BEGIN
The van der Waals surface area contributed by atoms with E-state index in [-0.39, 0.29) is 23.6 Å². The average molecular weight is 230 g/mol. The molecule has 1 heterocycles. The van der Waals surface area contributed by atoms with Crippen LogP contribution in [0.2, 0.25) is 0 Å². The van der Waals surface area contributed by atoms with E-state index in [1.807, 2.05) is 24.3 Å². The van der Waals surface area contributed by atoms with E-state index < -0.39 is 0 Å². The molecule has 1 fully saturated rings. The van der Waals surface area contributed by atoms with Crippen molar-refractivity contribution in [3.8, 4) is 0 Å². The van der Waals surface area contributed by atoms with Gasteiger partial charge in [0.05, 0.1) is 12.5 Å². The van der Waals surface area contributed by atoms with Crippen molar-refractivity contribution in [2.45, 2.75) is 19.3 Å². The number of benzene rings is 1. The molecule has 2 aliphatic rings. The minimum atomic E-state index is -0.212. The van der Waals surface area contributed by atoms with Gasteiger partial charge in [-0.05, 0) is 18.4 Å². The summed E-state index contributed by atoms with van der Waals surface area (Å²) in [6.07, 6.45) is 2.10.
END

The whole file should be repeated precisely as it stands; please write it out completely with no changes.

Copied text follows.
The van der Waals surface area contributed by atoms with E-state index in [-0.39, 0.29) is 23.6 Å². The average molecular weight is 230 g/mol. The molecule has 1 heterocycles. The van der Waals surface area contributed by atoms with Crippen LogP contribution in [0.2, 0.25) is 0 Å². The van der Waals surface area contributed by atoms with E-state index in [1.807, 2.05) is 24.3 Å². The van der Waals surface area contributed by atoms with E-state index < -0.39 is 0 Å². The molecule has 1 fully saturated rings. The van der Waals surface area contributed by atoms with Crippen molar-refractivity contribution in [3.8, 4) is 0 Å². The van der Waals surface area contributed by atoms with Gasteiger partial charge in [0.05, 0.1) is 12.5 Å². The van der Waals surface area contributed by atoms with Crippen molar-refractivity contribution in [2.45, 2.75) is 19.3 Å². The number of benzene rings is 1. The molecule has 2 aliphatic rings. The minimum atomic E-state index is -0.212. The van der Waals surface area contributed by atoms with Gasteiger partial charge in [-0.05, 0) is 18.4 Å². The summed E-state index contributed by atoms with van der Waals surface area (Å²) in [6.07, 6.45) is 2.10.